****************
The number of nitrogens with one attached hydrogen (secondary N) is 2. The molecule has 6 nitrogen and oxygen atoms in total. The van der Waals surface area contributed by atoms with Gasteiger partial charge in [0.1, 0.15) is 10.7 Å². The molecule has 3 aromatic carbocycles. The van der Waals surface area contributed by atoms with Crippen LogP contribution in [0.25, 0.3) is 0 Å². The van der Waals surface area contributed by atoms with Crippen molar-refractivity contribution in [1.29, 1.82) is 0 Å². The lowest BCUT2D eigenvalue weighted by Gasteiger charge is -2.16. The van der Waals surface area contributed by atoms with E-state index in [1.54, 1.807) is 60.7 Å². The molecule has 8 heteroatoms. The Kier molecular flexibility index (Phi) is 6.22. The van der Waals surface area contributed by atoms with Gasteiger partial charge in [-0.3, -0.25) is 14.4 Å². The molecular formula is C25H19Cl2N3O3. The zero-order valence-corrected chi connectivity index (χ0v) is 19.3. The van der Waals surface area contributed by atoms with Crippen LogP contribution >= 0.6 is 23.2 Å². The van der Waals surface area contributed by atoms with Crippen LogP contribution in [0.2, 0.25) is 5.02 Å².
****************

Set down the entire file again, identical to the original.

The number of nitrogens with one attached hydrogen (secondary N) is 2. The molecule has 6 nitrogen and oxygen atoms in total. The van der Waals surface area contributed by atoms with Gasteiger partial charge in [0.1, 0.15) is 10.7 Å². The molecule has 3 aromatic carbocycles. The van der Waals surface area contributed by atoms with Crippen LogP contribution in [0.25, 0.3) is 0 Å². The van der Waals surface area contributed by atoms with Crippen molar-refractivity contribution in [1.29, 1.82) is 0 Å². The lowest BCUT2D eigenvalue weighted by Gasteiger charge is -2.16. The van der Waals surface area contributed by atoms with E-state index in [1.54, 1.807) is 60.7 Å². The molecule has 8 heteroatoms. The Kier molecular flexibility index (Phi) is 6.22. The van der Waals surface area contributed by atoms with Gasteiger partial charge in [-0.3, -0.25) is 14.4 Å². The molecular formula is C25H19Cl2N3O3. The zero-order valence-corrected chi connectivity index (χ0v) is 19.3. The van der Waals surface area contributed by atoms with Crippen LogP contribution >= 0.6 is 23.2 Å². The van der Waals surface area contributed by atoms with Crippen LogP contribution in [0.2, 0.25) is 5.02 Å².